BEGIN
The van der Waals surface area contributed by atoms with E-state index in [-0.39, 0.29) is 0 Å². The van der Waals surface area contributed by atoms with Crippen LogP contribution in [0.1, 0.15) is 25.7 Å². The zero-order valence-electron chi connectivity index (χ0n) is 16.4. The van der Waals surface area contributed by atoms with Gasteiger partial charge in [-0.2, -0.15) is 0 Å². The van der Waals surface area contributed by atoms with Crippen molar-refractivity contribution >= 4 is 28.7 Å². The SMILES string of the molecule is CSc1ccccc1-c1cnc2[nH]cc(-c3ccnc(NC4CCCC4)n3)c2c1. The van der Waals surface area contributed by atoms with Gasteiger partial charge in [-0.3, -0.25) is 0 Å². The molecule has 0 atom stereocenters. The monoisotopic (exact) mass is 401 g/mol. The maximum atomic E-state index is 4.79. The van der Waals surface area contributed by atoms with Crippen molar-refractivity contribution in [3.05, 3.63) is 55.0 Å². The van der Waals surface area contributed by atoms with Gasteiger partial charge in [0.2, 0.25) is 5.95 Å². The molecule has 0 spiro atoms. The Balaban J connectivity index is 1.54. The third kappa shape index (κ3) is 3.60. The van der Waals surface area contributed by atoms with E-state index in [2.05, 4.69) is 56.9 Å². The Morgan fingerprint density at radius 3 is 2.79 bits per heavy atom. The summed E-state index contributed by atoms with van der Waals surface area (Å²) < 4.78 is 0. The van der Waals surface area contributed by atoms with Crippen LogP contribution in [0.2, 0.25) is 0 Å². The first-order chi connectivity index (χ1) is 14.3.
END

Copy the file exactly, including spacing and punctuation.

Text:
The van der Waals surface area contributed by atoms with E-state index in [-0.39, 0.29) is 0 Å². The van der Waals surface area contributed by atoms with Crippen LogP contribution in [0.1, 0.15) is 25.7 Å². The zero-order valence-electron chi connectivity index (χ0n) is 16.4. The van der Waals surface area contributed by atoms with Gasteiger partial charge in [-0.2, -0.15) is 0 Å². The van der Waals surface area contributed by atoms with Crippen molar-refractivity contribution >= 4 is 28.7 Å². The SMILES string of the molecule is CSc1ccccc1-c1cnc2[nH]cc(-c3ccnc(NC4CCCC4)n3)c2c1. The van der Waals surface area contributed by atoms with Gasteiger partial charge in [-0.3, -0.25) is 0 Å². The molecule has 0 atom stereocenters. The monoisotopic (exact) mass is 401 g/mol. The maximum atomic E-state index is 4.79. The van der Waals surface area contributed by atoms with Crippen molar-refractivity contribution in [3.05, 3.63) is 55.0 Å². The van der Waals surface area contributed by atoms with Gasteiger partial charge in [0.2, 0.25) is 5.95 Å². The molecule has 0 spiro atoms. The Balaban J connectivity index is 1.54. The third kappa shape index (κ3) is 3.60. The van der Waals surface area contributed by atoms with E-state index in [2.05, 4.69) is 56.9 Å². The Morgan fingerprint density at radius 3 is 2.79 bits per heavy atom. The summed E-state index contributed by atoms with van der Waals surface area (Å²) < 4.78 is 0. The van der Waals surface area contributed by atoms with Crippen LogP contribution in [0.2, 0.25) is 0 Å². The first-order chi connectivity index (χ1) is 14.3.